It kicks off with an intro by Carl Horn about "American doujinshi," which was a new and mysterious fringe movement at the time, as opposed to the bulk of the current Tokyopop website. Carl, rocking his intro in true Carl Horn style, manages to namecheck his favorite OEL, Ed Hill's short comic "Fairy Princess Yukio Mishima," while simultaneously coining the term "neuromanceasthenia." Now that five years have passed, I can probably safely reveal that Carl honestly wanted to publish "Fairy Princess Yukio Mishima," a story casting the famous suicidal transvestite militaristic genius novelist as a Sailor Moon-type magical girl, in PULP, and probably would have done so had the magazine survived a little longer. Let's all pause for a moment of silence to honor what might have been.

Then it's on to Manga Hell! Tomo Machiyama contributes a list of "The Most Hellish (Untranslated) Manga...Ever! (Maybe)." A few highlights:

Machiyama's closing paragraph:

Izumi Evers, who was also the PULP graphic designer, provides lengthy descriptions of two classic creepy-ass manga. The first, The Domestic Yappo, is an adaptation of a novel by "king of masochists" Numa Shozo, given manga form by kiddie cartoonist Shotaro Ishinomori (who will appear in a happier context in a future OMF). Both the novel and the manga describe a far future ruled by white people, where the Japanese have devolved into subhuman, unintelligent little creatures called "Yappo" which are manipulated for the pleasure of the aristocracy. As Evers puts it, "Although SF tools and gadgets usually make people excited about the future (like Doraemon, for instance), the Yappo is a more problematic invention. To enjoy this future, one must give up an ordinary sense of morality." Um, yeah.

Evers' second feature covers Rally Up Mankind!, a bizarre sex comic by none other than Osamu Tezuka. If you weren't aware that Tezuka included sex comics in his arsenal of Every Manga Genre Ever Invented, I believe Vertical is planning to educate you with the publication of Apollo's Song later this year. Rally Up Mankind! features asexual mutants and a protagonist who inexplicably looks like Adolf Hitler, and it doesn't sound like it makes a whole lot of sense.

Patrick Macias writes about Kazuo Koike, just like everyone knew he would: "But for me, Manga Hell is real and palatable. In short, it is typified by any manga written by Kazuo Koike. It burns. It hurts, and it is sinful beyond belief. And as a card-carrying bad-comics masochist I kind of like it that way. Besides, one can only imagine what kind of real trash gets to rest on puffy white clouds with angel wings up in accursed manga heaven--a place where Koike's best-known title, Lone Wolf and Cub, probably plays the harp."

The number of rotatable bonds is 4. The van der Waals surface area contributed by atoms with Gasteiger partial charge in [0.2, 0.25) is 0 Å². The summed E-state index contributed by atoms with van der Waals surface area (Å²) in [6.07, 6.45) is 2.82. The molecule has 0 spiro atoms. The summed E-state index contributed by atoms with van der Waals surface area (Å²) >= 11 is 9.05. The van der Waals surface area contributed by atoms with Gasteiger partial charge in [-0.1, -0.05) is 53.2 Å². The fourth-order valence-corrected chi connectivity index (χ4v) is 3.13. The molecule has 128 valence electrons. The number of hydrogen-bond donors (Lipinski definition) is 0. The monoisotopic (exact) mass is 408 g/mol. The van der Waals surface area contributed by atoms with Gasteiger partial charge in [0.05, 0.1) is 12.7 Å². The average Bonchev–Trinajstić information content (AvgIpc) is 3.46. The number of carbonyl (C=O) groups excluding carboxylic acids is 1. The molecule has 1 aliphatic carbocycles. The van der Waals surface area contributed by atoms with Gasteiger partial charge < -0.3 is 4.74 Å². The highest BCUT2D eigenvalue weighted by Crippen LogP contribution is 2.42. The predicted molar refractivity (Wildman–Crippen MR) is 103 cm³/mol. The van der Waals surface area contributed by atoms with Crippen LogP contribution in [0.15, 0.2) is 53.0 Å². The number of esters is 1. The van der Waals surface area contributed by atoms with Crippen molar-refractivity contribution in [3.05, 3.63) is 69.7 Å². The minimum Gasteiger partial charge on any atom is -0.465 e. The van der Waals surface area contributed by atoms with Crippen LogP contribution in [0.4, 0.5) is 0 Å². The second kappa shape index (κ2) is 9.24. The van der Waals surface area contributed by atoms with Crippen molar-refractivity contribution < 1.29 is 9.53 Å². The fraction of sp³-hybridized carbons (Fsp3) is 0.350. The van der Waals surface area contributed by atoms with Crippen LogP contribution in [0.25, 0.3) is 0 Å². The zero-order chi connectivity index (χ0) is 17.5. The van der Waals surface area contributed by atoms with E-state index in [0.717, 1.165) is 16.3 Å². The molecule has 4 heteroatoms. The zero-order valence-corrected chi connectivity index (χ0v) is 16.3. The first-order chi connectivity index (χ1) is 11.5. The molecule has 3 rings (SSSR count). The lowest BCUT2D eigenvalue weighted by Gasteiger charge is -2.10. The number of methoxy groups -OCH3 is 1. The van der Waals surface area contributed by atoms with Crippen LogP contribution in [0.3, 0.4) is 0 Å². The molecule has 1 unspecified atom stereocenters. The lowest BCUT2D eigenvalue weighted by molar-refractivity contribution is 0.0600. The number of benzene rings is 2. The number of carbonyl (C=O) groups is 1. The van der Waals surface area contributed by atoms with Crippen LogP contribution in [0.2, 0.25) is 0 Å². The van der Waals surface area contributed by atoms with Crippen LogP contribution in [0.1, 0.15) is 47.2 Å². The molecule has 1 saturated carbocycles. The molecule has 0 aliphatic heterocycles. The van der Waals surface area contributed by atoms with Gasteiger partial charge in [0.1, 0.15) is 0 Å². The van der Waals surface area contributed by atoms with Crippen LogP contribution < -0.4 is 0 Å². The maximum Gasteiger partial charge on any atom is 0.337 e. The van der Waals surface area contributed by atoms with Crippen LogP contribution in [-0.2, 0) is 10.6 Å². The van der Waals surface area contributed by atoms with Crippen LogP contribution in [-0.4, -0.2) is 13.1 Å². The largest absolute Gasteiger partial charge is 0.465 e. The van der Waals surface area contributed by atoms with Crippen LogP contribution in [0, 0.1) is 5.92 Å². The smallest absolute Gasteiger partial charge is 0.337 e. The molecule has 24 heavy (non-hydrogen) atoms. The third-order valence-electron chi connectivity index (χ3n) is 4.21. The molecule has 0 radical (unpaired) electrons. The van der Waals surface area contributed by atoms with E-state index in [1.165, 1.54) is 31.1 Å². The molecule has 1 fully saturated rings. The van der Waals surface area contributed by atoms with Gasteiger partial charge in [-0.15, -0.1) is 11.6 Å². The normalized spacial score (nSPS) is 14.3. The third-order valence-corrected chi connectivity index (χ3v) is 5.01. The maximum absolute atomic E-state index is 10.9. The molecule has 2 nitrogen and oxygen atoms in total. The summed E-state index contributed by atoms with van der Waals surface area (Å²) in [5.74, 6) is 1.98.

This leads neatly into "The Wounded Man Interview," an instant classic by Dean Blackburn, who was also Viz's IT manager. It's not an interview with the creators of the manga Wounded Man. It's an interview with Wounded Man. Out of the kindness of my heart, I'm reproducing it here in its full glory.

But for me, the "Manga Hell" issue of PULP reaches its glorious climax with "The Cantos of Manga Hell: The Most Hellish (Translated) Manga," a labor of love by Jason Thompson. Thompson divides all the worst manga published in English into the nine circles of Dante's Hell, with softcore T&A romps condemned to the eighth circle (The Panderers) and formulaic fighting manga landing in the seventh circle (The Violent), where they are "forced to undergo training excercises while weighed down with tons of shackles and chains, and taunted with cries of 'Show me your power!' while being bludgeoned with copies of Shonen Jump magazine." I'll share just the first two pages.

Remember, this was in 2002. Just imagine the stunning tour of Translated Manga Hell that would be possible today, when a quick trip to your local Barnes and Noble can provide you with armloads of manga far shittier than Slayers. In fact, I'm going to try to get Jason to write one for me.

There's more. An article on "gekiga movies," crazy manga adaptations of American and Hong Kong movies (case sample: Dog Day Afternoon rewritten to remove the gay element because it ran in a kiddie magazine), reprinted from the Japanese movie magazine Eiga Hi-Ho. Chuck Stephens on brutal action director/star Takashi Miike. Jason Thompson's monthly manga review column, "The Manga Browser," which was moved to Animerica magazine after PULP's demise, giving me the chance to write a bunch of reviews. A profile of the band Buffalo's Daughter. Happy Ujihashi's diary comic, "Happy's Tokyo Scene."

Why? Why must the good die young? Why did the public not embrace PULP and cradle it to its collective bosom? It was a monthly spotlight on manga most people just weren't ready for, stuff that was too smart, sexy, bloody, creepy, surreal, or just plain untranslatable for prime time. It was, in fact, in many ways, the Overlooked Manga Festival in magazine form.

Farewell, August 2002 issue of PULP magazine. Go in peace into the cleansing fires of Manga Hell. Your deeds here on earth will not be forgotten. And for the dignity of humankind, kill the savages!

Previous Overlooked Manga Festivities:
Please Save My Earth
From Eroica with Love
Even a Monkey Can Draw Manga
Dr. Slump
Your and My Secret
Wild Act